Nicole Kidman Goes Big and Goes Home
Closing in on 50, the Big Little Lies co-star balances ever more complex roles with real family life...
There was no plan B, there was just this.
She has played everything from a Stepford Wife to Princess Grace of Monaco and a love interest for Batman. She scored an Oscar for portraying writer Virginia Woolf in The Hours, but after nearly 35 years in show business, Nicole Kidman is only beginning to have an appreciation for complex parts.
“Put on a permed wig and dance through life,” Kidman said with a laugh at year’s Toronto International Film Festival — tempting casting directors to do their worst: “Bring it on!”
Catching a second wind after building an astonishing body of work, the 49-year-old dual citizen of Australia and the U.S. has been committing lately to more challenging roles that hit closer to home. In the acclaimed biopic Lion, released in late 2016, Kidman plays a character not unlike herself — an adoptive mother.
“I think that’s what I probably bonded with Sue about,” Kidman says of Sue Brierley, Lion’s true-life adoptive matriarch. “That’s one of the reasons she wanted me to play the role,” she says. “She very much believes in destiny. Just like her speech [in the film] when she said she had this vision of a brown-skinned child and then it all came to fruition. I think I just related to her on that level.”
In Lion, Kidman’s character takes in and embraces a lost, poverty-stricken, five-year-old boy from the streets of Calcutta.
She plays a very different sort of mother in her new project, the HBO series Big Little Lies. Created by David E. Kelley (Boston Legal, Ally McBeal), the limited HBO series follows the lives of three suburban mothers (played by Kidman, Shailene Woodley, and Reese Witherspoon) who bond over their first-graders until their perfect lives unravel to the point of murder.
“I’ve been acting since I was 14 so it’s all I know. There was no plan B, there was just this,” Kidman says when she’s asked whether her approach to acting has changed with advancing movie roles. “I use all different [methods] depending on what’s needed. I don’t know how I work or how it works. I just try to stay open, available and in the moment.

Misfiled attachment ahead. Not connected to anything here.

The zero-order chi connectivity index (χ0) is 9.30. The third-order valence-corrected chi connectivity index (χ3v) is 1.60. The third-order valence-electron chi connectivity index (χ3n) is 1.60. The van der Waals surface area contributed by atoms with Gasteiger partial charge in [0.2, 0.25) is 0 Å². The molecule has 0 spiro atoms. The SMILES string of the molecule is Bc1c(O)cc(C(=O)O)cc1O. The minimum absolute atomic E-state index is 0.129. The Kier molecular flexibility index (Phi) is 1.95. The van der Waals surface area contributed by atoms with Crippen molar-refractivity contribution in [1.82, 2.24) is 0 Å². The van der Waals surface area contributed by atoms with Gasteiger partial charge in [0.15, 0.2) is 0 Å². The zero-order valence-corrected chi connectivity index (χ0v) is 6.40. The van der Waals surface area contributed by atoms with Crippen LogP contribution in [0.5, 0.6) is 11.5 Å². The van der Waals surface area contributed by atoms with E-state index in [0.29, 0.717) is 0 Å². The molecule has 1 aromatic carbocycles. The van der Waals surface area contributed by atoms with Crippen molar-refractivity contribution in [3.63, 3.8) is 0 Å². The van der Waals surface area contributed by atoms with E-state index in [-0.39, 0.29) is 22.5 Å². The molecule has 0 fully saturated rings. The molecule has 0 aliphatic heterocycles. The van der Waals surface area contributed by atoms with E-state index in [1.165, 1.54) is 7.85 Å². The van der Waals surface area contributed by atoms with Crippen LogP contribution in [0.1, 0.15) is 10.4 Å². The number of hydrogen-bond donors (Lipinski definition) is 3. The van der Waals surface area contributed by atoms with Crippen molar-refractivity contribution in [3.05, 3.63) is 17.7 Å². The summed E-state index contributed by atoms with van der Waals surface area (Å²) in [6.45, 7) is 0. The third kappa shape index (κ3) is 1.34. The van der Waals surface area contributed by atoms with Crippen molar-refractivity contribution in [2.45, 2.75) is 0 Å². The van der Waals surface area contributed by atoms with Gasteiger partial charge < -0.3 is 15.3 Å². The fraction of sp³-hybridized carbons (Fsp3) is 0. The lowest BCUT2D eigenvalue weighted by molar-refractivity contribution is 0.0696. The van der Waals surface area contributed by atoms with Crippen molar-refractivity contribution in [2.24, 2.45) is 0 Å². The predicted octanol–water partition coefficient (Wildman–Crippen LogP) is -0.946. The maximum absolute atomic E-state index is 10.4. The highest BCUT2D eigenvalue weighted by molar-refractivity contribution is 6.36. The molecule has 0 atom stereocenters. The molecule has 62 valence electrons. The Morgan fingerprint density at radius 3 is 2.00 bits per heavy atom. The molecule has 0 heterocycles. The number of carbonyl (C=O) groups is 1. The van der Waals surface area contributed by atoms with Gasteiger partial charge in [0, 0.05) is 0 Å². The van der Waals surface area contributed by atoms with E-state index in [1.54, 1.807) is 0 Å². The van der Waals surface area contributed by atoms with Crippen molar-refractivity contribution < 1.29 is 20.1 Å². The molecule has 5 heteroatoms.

“But having just done a play where you need an enormous amount of technique, there’s always that balance. And that’s actually the great thing about working in different mediums and working with different directors. You exercise so many parts of your artistic abilities because of the people you’re working with.”
While Kidman’s dedication and varied approach to acting might not have altered much since her breakthrough role in the 1989 thriller Dead Calm, she does admit that, as she nears 50, her filmography carries a slightly heavier burden.
Be here, be present, and have a good time.
“Decades start to go fast when you get to my age. People say it goes so quickly, and when you’re young, you’re like: ‘Ya, right!’ But as you get older, you go: ‘They were so right,’ ” Kidman says of her desire to gamble artistically late into her comfortable career. “Talk about carpe diem! That’s probably why I try to do so much right now — because time is so precious.”
Her voice turns soft and delicate when she mentions the loss of her father just over a year ago — a shock that prompted the actress to reframe her career with a new perspective.
“From that point on, I’ve gone: ‘Don’t worry about anything, jump in, have fun, give it a go. If it doesn’t work out, try the next thing. Be here, be present, and have a good time.’ ”
Success hasn’t simply meant taking on films with personal resonance for Kidman. These days, she also considers the directors and people behind the movies that will keep her miles away from her husband, country-music star Keith Urban, and their four kids as she films for weeks on end in remote locations.
That’s partly what propelled her to such projects as Lion, which was directed by young hotshot Garth Davis. “He’s got a very kind of soulful, laid-back approach to things so I was just very happy to be part of his vision,” Kidman says.
The same goes for the Australian-produced TV series Top of the Lake by Oscar-winning filmmaker Jane Campion (“I’ve known her since I was 14 so I went back and did that and I had the best time, actually”), and Big Little Lies, directed by Montreal-born auteur Jean-Marc Vallée (Dallas Buyers Club).
“I’m in such a great place in the sense of being able to work with and support new directors or bold directors,” says Kidman, happy to draw a line between work and play. “Then I catch a plane and go back to my real life.”
Steve Gow is a Toronto-based entertainment writer and editor.